Posted on Leave a comment

Life Lessons from Chess

By Richard Tan, National Chess Master

Having mastered the game of chess over 6 years of playing in tournaments, I can now understand the profound impact it has had on my life and my thinking. I started out like every other chess player, thinking it was just a fun hobby and I would just be playing during my free weekends. Eventually, the player has an obsession with the game. One feels the need to dedicate their time at perfection. The game taught me many important lessons about concentration, calculation, and discipline. 

Concentration is a necessity of playing chess, a skill learned through the desire to win. A player cannot advance beyond the beginner level if they only look at the present and do not consider future decisions when they are making a move. The same is true for life: short term pleasures must always be subordinate to long term success if a person is to be happy. Like many kids in elementary school I was very energetic, often finding difficulty in keeping quiet and sitting still during class. Chess was a major breakthrough for me. At tournaments, my desire to win occupied my mind to such an extent, that I was able to sit still for many hours at a time. The chess player is absorbed by the game. Similar to sleeping, a game may take up to 8 hours yet feel like it was only 1 hour. This concentration that I learned subconsciously has helped me since in my regular life when focus is a necessity, particularly during test taking. 

Calculation is another skill learned by chess players. Any tournament level player must see at least 2 or 3 moves in advance anytime they make a move in the present. The moves made earlier will affect the decisions made later, and good decisions made earlier in the game helps decisions later in the game. The exact same statement could be made for decisions made in life. A thinking person cannot simply wade through life on their first desire or whim they feel will make them happy. They must consider logic and consequences at all time with no exception. 

Discipline is another necessity both on and off the board. Tournament play is 10% of the time that occupies a player’s time. Practice and preparation for perfection is the precursor for success at the board. A player that does not study how to play well, does not go over their past mistakes, does not examine what good players do compared to weaker players, will not do well in tournaments. Dedication to training well is a skill often learned through failure. Many times I have skipped studying chess and my results at tournaments have reflected accordingly. Same goes with life: if you fail to practice, success will appear as an impossible goal. Frustration is an experience every chess player will inevitably face. Failure to perform well drags the player’s mind into their darkest thoughts. Personally, I have seriously thought about quitting chess twice before becoming a master. Proper practice and preparation have a direct correlation with playing well, and this realization comes to every person, chess player or not. Growth comes out of this frustration, and the mind can transcend the suffering to perform better.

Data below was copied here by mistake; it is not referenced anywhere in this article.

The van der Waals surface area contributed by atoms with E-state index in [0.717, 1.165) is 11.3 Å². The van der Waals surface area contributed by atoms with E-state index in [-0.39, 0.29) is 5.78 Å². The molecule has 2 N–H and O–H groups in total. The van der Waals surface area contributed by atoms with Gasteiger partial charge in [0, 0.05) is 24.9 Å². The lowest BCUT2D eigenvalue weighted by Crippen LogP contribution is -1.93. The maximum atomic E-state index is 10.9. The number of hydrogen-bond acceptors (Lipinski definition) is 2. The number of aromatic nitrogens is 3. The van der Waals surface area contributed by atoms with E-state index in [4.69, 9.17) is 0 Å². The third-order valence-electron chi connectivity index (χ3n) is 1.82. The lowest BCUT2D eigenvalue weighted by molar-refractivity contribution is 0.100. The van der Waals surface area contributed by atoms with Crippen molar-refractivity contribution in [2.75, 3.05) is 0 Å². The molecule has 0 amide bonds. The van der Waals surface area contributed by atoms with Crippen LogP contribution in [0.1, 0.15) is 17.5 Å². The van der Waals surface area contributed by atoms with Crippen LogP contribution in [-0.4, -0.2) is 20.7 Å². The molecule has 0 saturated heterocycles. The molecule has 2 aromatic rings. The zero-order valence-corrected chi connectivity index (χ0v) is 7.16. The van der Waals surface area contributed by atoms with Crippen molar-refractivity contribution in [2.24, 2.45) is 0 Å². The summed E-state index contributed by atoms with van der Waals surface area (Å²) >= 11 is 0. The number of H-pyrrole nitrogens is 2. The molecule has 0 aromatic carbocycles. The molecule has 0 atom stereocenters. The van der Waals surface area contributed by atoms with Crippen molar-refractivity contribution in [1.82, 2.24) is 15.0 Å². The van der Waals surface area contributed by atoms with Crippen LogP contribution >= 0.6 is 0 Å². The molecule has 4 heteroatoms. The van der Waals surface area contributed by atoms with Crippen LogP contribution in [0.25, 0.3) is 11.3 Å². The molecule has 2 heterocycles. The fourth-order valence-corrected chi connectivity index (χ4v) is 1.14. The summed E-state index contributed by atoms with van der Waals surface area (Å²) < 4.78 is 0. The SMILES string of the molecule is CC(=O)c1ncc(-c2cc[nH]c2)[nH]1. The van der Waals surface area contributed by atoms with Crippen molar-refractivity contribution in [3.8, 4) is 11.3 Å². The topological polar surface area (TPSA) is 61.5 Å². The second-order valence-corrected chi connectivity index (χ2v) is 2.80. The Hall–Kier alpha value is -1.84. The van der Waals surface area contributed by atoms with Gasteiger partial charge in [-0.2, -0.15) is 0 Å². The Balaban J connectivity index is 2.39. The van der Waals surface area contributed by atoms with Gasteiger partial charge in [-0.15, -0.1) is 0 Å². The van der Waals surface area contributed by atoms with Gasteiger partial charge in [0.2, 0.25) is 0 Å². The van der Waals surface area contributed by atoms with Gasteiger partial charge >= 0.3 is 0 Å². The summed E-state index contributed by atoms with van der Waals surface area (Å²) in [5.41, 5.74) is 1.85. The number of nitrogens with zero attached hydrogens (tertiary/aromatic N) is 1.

There are many difficult aspects about being a chess player: pain and loss are an inevitable consequence of play. But if the young player is willing to learn from their mistakes, they will have achieved a skill that is necessary in life at an earlier stage. They will be mentally and psychologically, miles above their peers.However, there are also many glorious aspects about being a chess player. Me and many of my friends can tell about the overwhelming number of trophies we have. I have more than 30 personally and the mantle above the fireplace has been stuffed with trophies for a long time. Many tournaments also have money prizes, some even going up to thousands of dollars, an exciting prospect for a pre-adolescent person. I have made so many friends at tournaments and memories too. The beauty of the game, the pains, the gains, the losses, the wins, the darkness, the glory, and much more have taught me an incredible amount of how to live and be happy. The game will be a part of me for the rest of my life, and I hope you are willing to play and experience the same love for the game I have experienced.

Mr. Tan instructs all The Cathay School After School chess classes.

Leave a Reply

Your email address will not be published. Required fields are marked *